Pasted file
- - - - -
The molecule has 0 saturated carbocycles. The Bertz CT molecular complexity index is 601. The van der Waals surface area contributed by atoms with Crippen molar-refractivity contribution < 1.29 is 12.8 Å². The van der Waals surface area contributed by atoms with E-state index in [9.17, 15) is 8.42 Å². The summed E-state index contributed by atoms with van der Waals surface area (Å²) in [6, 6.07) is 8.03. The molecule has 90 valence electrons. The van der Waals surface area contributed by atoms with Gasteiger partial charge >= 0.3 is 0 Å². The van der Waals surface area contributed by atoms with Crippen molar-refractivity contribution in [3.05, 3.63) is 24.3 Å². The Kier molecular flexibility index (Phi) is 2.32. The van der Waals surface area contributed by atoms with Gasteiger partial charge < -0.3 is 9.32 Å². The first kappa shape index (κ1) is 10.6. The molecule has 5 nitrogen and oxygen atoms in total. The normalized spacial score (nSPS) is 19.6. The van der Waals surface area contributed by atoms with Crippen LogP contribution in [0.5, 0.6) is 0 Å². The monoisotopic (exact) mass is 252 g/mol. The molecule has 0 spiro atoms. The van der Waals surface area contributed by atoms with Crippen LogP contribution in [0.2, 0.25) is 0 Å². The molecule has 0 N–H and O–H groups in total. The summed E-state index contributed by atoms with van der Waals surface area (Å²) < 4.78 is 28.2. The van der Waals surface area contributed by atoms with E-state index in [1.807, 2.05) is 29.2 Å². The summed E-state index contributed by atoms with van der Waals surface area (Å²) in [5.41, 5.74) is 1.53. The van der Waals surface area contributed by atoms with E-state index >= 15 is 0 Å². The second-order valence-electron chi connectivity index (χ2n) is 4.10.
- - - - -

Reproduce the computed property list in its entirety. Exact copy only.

The molecule has 0 saturated carbocycles. The Bertz CT molecular complexity index is 601. The van der Waals surface area contributed by atoms with Crippen molar-refractivity contribution < 1.29 is 12.8 Å². The van der Waals surface area contributed by atoms with E-state index in [9.17, 15) is 8.42 Å². The summed E-state index contributed by atoms with van der Waals surface area (Å²) in [6, 6.07) is 8.03. The molecule has 90 valence electrons. The van der Waals surface area contributed by atoms with Gasteiger partial charge >= 0.3 is 0 Å². The van der Waals surface area contributed by atoms with Crippen molar-refractivity contribution in [3.05, 3.63) is 24.3 Å². The Kier molecular flexibility index (Phi) is 2.32. The van der Waals surface area contributed by atoms with Gasteiger partial charge < -0.3 is 9.32 Å². The first kappa shape index (κ1) is 10.6. The molecule has 5 nitrogen and oxygen atoms in total. The normalized spacial score (nSPS) is 19.6. The van der Waals surface area contributed by atoms with Crippen LogP contribution in [0.5, 0.6) is 0 Å². The monoisotopic (exact) mass is 252 g/mol. The molecule has 0 spiro atoms. The van der Waals surface area contributed by atoms with Crippen LogP contribution in [0.2, 0.25) is 0 Å². The molecule has 0 N–H and O–H groups in total. The summed E-state index contributed by atoms with van der Waals surface area (Å²) < 4.78 is 28.2. The van der Waals surface area contributed by atoms with E-state index in [1.807, 2.05) is 29.2 Å². The summed E-state index contributed by atoms with van der Waals surface area (Å²) in [5.41, 5.74) is 1.53. The van der Waals surface area contributed by atoms with E-state index >= 15 is 0 Å². The second-order valence-electron chi connectivity index (χ2n) is 4.10.